Bo! Drunkard! It's fall and I'm already yearning for early spring and picking fiddleheads before they grow into big, beautiful ferns *sigh* at least we can make big plans for when that time comes. The first week of May was when the fiddleheads were just right for picking and pickling. I spent a couple of lunch breaks and a few hours after work that week picking bags full of the pretty little green friends as this was my first year knowing what to do with fiddleheads and I had no idea what was involved in prepping them! Turns out it's a major PIA to clean the brown skin-like stuff off of them and I spent as much time cleaning them as I did picking them (seriously, con a friend into helping with that part) but I have no problem guaranteeing that all of the effort is
totally worth it.
Lookit how stinking pretty fiddleheads are!
I spent a lot of time trying to find a simple recipe for pickling and canning my haul and surprisingly to me found a great recipe on the State of Alaska WIC website which goes something like this (with a few changes added by me):
- Fiddleheads, Raw- about a gallon bag full
- Garlic, Raw -8ish cloves
- Shallots, 2 or 3 (I had some laying around and wanted to pickle them)
- Dill Weed, about a cup fresh from my garden
- Variety of Fresh Herbs, I used Rosemary, Basil and Thyme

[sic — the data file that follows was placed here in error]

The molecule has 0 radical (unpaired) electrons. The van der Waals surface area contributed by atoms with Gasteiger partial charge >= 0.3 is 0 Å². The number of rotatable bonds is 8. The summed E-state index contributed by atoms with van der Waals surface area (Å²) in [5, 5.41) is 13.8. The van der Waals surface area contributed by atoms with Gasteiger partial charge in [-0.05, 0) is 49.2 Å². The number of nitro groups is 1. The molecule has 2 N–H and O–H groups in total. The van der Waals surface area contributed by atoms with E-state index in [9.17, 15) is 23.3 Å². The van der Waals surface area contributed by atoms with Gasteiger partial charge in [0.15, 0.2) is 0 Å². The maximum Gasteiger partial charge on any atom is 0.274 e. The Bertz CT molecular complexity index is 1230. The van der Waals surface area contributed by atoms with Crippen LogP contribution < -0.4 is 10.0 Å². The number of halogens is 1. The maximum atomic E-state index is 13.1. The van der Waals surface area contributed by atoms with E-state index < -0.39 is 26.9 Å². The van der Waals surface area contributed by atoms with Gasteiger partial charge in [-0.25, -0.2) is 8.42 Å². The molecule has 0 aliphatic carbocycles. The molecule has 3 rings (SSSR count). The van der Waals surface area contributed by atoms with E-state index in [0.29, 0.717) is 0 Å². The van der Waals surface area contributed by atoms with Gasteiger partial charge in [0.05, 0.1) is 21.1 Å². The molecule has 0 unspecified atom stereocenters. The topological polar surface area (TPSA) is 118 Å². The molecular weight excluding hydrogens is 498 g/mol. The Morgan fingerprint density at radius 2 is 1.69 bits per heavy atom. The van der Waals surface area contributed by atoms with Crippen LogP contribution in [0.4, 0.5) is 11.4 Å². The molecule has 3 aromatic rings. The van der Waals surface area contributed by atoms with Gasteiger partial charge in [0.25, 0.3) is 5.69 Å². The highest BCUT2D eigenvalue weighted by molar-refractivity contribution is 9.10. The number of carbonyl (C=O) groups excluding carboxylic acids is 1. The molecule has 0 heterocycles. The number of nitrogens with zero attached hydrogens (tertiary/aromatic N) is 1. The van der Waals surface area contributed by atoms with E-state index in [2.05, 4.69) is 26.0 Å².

- Red Pepper 1/4 cup (I don't like spicy things)
- Water 2 Quarts
- Apple Cider Vinegar 6 Cups
- Pickling Salt 1/2 Cup
Pick and clean about one gallon of fiddleheads (best with about 3 inches stem and before they curl out). Place in cold water until ready to blanche them.
Sterilize jars and lids.Blanche fiddleheads for 5 minutes in boiling water (safety first!). Place them in a colander to drain.
Peel and cut into quarters about 8 cloves of garlic. Set aside in small bowl. Have dill weed and crushed red peppers ready with the garlic and shallots.
In large pan, pour 8 cups water, 6 cups apple cider vinegar and 1/2 cup pickling salt. This mixture has to be boiling when poured over fiddleheads.
Take sterile jars out of water and sit on thick towel. Place equal amounts of garlic in each jar. Place approximately 3 stems of dill weed, your variety of fresh herbs and 1/2 teaspoon of crushed red pepper in each jar with garlic. Stuff drained fiddlestick on top of garlic, dill and peppers. I try to pack mine tight by pushing the fiddleheads down into the jars, otherwise they tend to be bulky and take up a lot of space.
Pour boiling vinegar mixture over fiddleheads leaving a small space at top of jar. Quickly cover with sterile lid and ring and finger-tighten immediately. Boil the jars with lids on for 10 minutes. Remove sealed jars and place on a thick towel or wood cutting board to cool overnight.
After jars cool, check that they have sealed properly. Label and let sit in pantry for a month or two. They are best if served chilled on delicious gouda or atop a tasty bloody mary.
Tunes: While picking I listen to my silly blonde dog run around sniffing marmot poop and while canning I think I was just listening to some NPR.